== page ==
The criticism that someone is "irrational" seems to include a theory of rational philosophy that only has two dimensions—cost and benefit—while excluding a third one: time.
When choosing a mate, for example, which is probably the most important decision someone could make, some people make that decision within a few minutes, whereas others take a year or more to decide.
The former could be said to be irrational, being completely swayed by their emotions. But many—if not most—of us are the product of chance-mating. Even though the stakes are incredibly high, to not make a snap decision and "hook-up" with someone, means you may never have a chance to hook-up with that person ever again. Maybe that's the best possible person you could've ever mated with, and because you delayed, you will miss out on a genetic recombination strategy that has proven effective over millions of years.
Likewise, in making a decision to buy a house, even small decisions can make the difference between tens of thousands of dollars owed over the lifetime of the loan. For most people, nowhere else in their life will one hour of their time make that kind of a difference. The purely rational person could spend time according to their hourly rate, by comparison-shopping or by optimizing every single item on their mortgage statement. But most people wouldn't have a problem compromising that kind of detail-oriented work. They would determine how much effort to put into the search not based on the cost-benefit, but on the time they have to seize an opportunity.
If clones played the Prisoners' Dilemma, wouldn't the dominant strategy be silence, since each player knows their copy would do the same?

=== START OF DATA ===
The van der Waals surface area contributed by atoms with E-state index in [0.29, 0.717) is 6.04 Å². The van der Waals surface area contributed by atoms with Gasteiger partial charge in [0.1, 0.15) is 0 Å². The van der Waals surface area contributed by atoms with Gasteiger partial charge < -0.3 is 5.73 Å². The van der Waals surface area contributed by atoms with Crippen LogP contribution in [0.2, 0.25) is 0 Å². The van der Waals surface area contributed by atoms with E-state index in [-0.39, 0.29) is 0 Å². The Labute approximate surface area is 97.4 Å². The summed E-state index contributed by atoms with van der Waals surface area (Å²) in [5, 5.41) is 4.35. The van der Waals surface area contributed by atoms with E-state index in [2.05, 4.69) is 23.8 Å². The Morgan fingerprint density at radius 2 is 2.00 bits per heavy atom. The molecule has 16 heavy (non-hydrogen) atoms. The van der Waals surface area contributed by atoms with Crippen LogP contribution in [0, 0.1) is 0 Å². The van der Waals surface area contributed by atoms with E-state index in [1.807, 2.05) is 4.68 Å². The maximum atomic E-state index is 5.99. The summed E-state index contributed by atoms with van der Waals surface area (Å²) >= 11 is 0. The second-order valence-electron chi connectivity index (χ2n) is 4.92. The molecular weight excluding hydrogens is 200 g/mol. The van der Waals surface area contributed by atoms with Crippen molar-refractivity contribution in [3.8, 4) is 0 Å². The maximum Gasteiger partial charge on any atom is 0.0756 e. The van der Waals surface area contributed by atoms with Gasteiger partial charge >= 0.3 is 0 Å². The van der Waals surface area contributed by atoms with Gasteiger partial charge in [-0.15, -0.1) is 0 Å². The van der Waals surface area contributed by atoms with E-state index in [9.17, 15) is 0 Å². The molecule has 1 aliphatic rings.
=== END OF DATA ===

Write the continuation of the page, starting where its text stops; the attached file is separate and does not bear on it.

Human cloning would make for interesting game theory experiments. In the case of the classic Prisoner's Dilemma, it's rational for every prisoner to rat the other one out. But in the case of human cloning, the game has one additional assumption: both parties do the same thing. The two-dimensional decision matrix then becomes one-dimensional, with only two choices: we both snitch or we both keep quiet. You can assume that whatever choice you make, the other will make too, so it's always better to choose silence.
If money organizes value, and if politics distributes value, then capitalist states are by definition corrupt
Capital is the organization of resources. Consider a mountain. By itself, it is just a hunk of rock. But when a company buys the rights to that mountain, then builds rails to it, and employs people to work on it, it becomes capital. The people, the rails, and the mountain are now organized by the capitalist into a single channel of value that they control and direct at their will.
The reason capitalist societies are corrupt, then, is not so much that money buys politicians, but that money is organized. Money and organization are one and the same. Even if there were no bribes or political donations, money could still pay lobbyists to work in the Capitol and pitch complete programs that busy—or lazy—politicians would have no time to rebut or investigate.
The few rich have always controlled the many poor because the poor can't organize. Orwell writes in 1984, "But the proles, if only they could somehow become conscious of their own strength, would have no need to conspire. They needed only to rise up and shake themselves like a horse shaking off flies." But to conspire is to organize, and organizing isn't commonly part of being poor.
If traditional economics worked as expected, the cost of socks should be zero